LDS Hymns



#2 The Spirit of God

Music & voice:
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Music only:
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Lyrics:

1. The Spirit of God like a fire is burning!
The latter-day glory begins to come forth;
The visions and blessings of old are returning,
And angels are coming to visit the earth.
(Chorus]

We’ll sing and we’ll shout with the armies of heaven,
Hosanna, hosanna to God and the Lamb!
Let glory to them in the highest be given,
Henceforth and forever, Amen and amen!

2. The Lord is extending the Saints’ understanding,
Restoring their judges and all as at first.
The knowledge and power of God are expanding;
The veil o’er the earth is beginning to burst.

3. We’ll call in our solemn assemblies in spirit,
To spread forth the kingdom of heaven abroad,
That we through our faith may begin to inherit
The visions and blessings and glories of God.

4. How blessed the day when the lamb and the lion
Shall lie down together without any ire,
And Ephraim be crowned with his blessing in Zion,
As Jesus descends with his chariot of fire!

Text: William W. Phelps, 1792-1872. Included in the first LDS hymnbook, 1835. Sung at the Kirtland Temple dedication in 1836.
Music: Anon., ca. 1844

-History: (Source: Wikipedia)

The Spirit of God Like a Fire Is Burning” (also “The Spirit of God” or “Hosanna to God and the Lamb“) is a hymn of the Latter Day Saint movement. It was written by W. W. Phelps, one of the most prolific hymnwriters of early Mormonism.

The hymn was sung for the dedication of Kirtland Temple, 27 March 1836. The song continues to be sung throughout the various Latter Day Saint traditions, including sacrament meetings of The Church of Jesus Christ of Latter-day Saints, and The Remnant Church of Jesus Christ of Latter Day Saints and is sung as part of Hosanna Anthem, a special piece for the dedication of all LDS temples that includes “The Spirit of God”.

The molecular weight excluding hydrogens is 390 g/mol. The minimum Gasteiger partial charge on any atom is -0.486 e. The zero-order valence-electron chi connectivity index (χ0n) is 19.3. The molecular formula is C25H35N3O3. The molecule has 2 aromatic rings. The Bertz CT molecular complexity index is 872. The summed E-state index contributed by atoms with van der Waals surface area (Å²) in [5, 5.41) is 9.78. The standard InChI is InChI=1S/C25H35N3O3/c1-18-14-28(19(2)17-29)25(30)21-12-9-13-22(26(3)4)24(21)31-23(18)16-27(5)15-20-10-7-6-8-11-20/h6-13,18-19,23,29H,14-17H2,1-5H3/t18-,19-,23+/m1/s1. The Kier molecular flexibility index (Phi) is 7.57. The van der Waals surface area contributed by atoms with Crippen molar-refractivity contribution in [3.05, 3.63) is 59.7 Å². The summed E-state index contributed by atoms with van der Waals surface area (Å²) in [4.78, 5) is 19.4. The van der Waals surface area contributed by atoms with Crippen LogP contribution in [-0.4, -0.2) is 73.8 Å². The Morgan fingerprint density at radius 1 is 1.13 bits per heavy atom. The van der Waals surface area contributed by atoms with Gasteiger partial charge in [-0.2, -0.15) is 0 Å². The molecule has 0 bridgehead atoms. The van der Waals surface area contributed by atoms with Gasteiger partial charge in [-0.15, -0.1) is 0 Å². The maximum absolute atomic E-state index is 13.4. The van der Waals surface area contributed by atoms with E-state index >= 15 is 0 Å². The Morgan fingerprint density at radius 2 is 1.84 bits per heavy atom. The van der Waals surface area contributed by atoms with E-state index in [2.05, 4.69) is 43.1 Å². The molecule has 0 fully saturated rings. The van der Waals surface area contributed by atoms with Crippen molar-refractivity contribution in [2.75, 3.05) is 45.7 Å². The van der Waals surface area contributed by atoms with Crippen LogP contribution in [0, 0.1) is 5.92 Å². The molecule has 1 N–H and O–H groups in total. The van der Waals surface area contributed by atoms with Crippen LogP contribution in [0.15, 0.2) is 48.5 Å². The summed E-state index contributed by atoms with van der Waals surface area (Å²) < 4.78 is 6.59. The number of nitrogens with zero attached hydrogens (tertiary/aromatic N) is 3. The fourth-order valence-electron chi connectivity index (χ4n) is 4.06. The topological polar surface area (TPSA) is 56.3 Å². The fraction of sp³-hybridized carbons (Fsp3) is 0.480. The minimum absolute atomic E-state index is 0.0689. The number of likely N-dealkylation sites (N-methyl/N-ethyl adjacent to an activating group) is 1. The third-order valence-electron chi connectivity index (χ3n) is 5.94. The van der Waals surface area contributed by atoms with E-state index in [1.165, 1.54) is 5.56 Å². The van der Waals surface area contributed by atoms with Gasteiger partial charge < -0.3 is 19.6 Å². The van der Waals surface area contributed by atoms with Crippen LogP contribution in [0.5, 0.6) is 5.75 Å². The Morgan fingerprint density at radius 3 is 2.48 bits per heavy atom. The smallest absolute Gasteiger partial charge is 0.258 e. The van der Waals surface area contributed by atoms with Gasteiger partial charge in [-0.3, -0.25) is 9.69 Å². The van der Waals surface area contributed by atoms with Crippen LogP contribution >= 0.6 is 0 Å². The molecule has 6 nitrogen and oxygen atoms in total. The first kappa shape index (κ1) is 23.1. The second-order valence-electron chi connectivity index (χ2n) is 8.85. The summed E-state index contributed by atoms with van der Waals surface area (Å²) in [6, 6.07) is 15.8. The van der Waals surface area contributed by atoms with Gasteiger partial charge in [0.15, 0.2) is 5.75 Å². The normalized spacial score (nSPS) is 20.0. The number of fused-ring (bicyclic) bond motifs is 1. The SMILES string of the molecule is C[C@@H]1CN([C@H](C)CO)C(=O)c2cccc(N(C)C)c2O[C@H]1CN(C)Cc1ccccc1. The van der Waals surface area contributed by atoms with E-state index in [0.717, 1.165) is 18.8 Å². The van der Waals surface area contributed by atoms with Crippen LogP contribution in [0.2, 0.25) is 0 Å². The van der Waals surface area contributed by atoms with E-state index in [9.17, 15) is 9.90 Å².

Tune

Early printings of the hymn contain text only, although tune names were given twice in the church newspaper, the Messenger and Advocate. The January 1836 issue of the Messenger and Advocate specifies the tune American Star. On the other hand, the March 1836 issue specifies the tune Hosanna when it was sung for the dedication service of the Kirtland Temple. At least four tunes were associated with the hymn since it was written. While these tunes were likely familiar to many of the members of the church at the time, there is some ambiguity today as to how these tunes were sung.

J. C. Little and G. B. Gardner published an unofficial hymnal 1844 in Bellows Falls, Vermont, which is the first Latter Day Saint hymnal to include any music. “The Spirit of God,” is included as the very first hymn and it is set to the tune Hosanna, which is the same tune used today—although the notes in the refrain differ slightly from modern editions, and it contained only soprano and bass instead of the four parts typical of modern editions.

Meaning

The hymn was a last minute addition to the first church hymnal, Collection of Sacred Hymns published in Kirtland, Ohio, 1835 or 1836.[3] It appears as the last song (hymn 90) and in a different typeset than the rest of the hymnal. This original version had six stanzas.[4] In some cases the lyrics borrow from the words of its original tune, “The American Star.”[5]

Stanza one

The Spirit of God like a fire is burning;
The latter day glory begins to come forth;
The visions and blessings of old are returning;
The angels are coming to visit the earth.

The words of the first stanza capture the millennialist spirit of the early Latter Day Saint movement. Phelps supposedly wrote the words following a meeting during which the leaders of the church were overcome by the Spirit. Joseph Smith, Jr. speaks of the meeting in his diary, 17 January 1836:

“The Lord poured out his spirit upon us and the brethren began to confess their faults one to the other. The congregation was soon overwhelmed in tears and some of our hearts were too big for utterance. The gift of [tongues] come upon us also like the rushing of a mighty wind and my soul was filled with the glory of God.”[6]